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Are Regional Banks Safe?

Are Regional Banks Safe?

CNBC reported “Treasury Secretary Yellen says not all uninsured deposits will be protected in future bank failures. (Furthermore) Treasury Secretary Janet Yellen told senators that government refunds of uninsured deposits will not be extended to every bank that fails, only those that pose systemic risk to the financial system. Yellen has been at the center of an emergency program to refund billions of dollars in uninsured deposits held by clients of the failed Silicon Valley Bank and the shuttered Signature Bank. But with markets recovering somewhat, lawmakers were concerned these backstops could become a new norm for big banks, giving “too big to fail” banks an unfair advantage over community lenders.”

However, as we all know! If we keep less than $250,000 in one account! We have the backing of the FDIC! See for details: FDIC insurance

https://www-cnbc-com.cdn.ampproject.org/c/s/www.cnbc.com/amp/2023/03/16/svb-signature-bank-failures-yellen-says-us-banking-system-is-stable-and-deposits-remain-safe.html

As a result this could harm community banks and most regional banks. 

Before the failure of Silicon Valley Bank and Signature Bank, these two banks were NOT considered systemically important banks and did not take the Fed mandated stress tests required of systemically important banks. 

However, apparently now, the Treasury Secretary states that only systemically important banks plus now Silicon Valley Bank and Signature Bank will insure 100% of customer deposits. 

This will cause businesses and some retail customers with over $250,000 in deposits to move away from community banks and regional banks. 


The Federal Reserve’s stress test, officially known as the Comprehensive Capital Analysis and Review (CCAR), is an annual assessment of the largest banks in the United States to determine their ability to withstand a severe economic downturn. Mandated by the Dodd-Frank Wall Street Reform and Consumer Protection Act of 2010.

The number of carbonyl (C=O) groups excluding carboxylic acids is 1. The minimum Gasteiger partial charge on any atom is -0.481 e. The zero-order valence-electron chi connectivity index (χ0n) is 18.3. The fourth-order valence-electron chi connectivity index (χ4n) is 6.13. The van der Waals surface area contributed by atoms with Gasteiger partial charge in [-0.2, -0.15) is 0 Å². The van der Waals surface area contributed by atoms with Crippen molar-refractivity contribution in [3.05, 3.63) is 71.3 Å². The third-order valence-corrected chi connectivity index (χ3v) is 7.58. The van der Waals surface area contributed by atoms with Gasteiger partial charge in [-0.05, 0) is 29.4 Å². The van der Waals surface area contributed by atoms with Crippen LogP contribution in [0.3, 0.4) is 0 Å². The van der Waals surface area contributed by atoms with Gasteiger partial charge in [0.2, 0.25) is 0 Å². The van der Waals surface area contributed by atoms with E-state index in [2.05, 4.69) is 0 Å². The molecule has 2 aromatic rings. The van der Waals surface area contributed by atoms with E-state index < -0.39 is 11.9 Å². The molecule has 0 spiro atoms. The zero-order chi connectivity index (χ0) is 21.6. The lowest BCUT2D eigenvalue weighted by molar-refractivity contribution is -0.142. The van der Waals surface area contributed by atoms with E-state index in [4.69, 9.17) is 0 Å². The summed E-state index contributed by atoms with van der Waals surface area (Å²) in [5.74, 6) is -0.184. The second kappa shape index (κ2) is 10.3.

The stress test involves the Federal Reserve evaluating a bank’s ability to maintain adequate capital levels and continue operations under hypothetical scenarios of severe economic stress. The scenarios include a severe recession, high unemployment, and significant market shocks, such as a large drop in housing prices or a sharp decline in the stock market.

Banks become required to submit their capital plans to the Federal Reserve. Which evaluates them based on their ability to maintain sufficient capital levels. In addition continue operations during the hypothetical scenarios. If a bank’s capital plan becomes found to be deficient. As a result, the Federal Reserve may require the bank to take corrective action. Such as raising additional capital or reducing dividend payouts to shareholders.

The CCAR helps to ensure that banks have enough capital to withstand economic downturns. And continue lending to support the economy. It also promotes transparency and accountability in the banking sector, helping to restore public trust in the financial system.

Lately all we can read about these days are banks failing everywhere! Are we in a financial crisis? Now some worry will Bank of America collapse? 

And many others worry whether or not will Wells Fargo fail? 

And of course, many others worry about whether the more local establishments can keep breathing. Will First Republic Bank fail? Or is my money Safe in Schwab?

What is a regional bank?

A regional bank is a financial institution that operates within a specific geographic region or market, typically within a certain state, group of states, or a defined area. Regional banks are generally smaller in size than national or international banks and serve a more localized customer base.

Regional banks offer a range of financial services to their customers. Including traditional banking services such as deposits, loans, and checking accounts, as well as investment services and wealth management services. They may also offer specialized services tailored to the needs of the local market.

Such as agricultural lending in rural areas or commercial real estate lending in urban areas!

One of the advantages of regional banks is that they are often more familiar with the local market and can better understand the unique needs of their customers. They may also be more flexible in their lending practices, as they are not subject to the same strict regulatory requirements as larger banks.

Lastly, regional banks play an important role. Moreover, in providing financial services to their local communities and contributing to the economic development of their regions. While they may not have the same national or international reach as larger banks. They offer personalized service and a deep understanding of the local market. And we love good service in America!

Are Regional Banks Safe?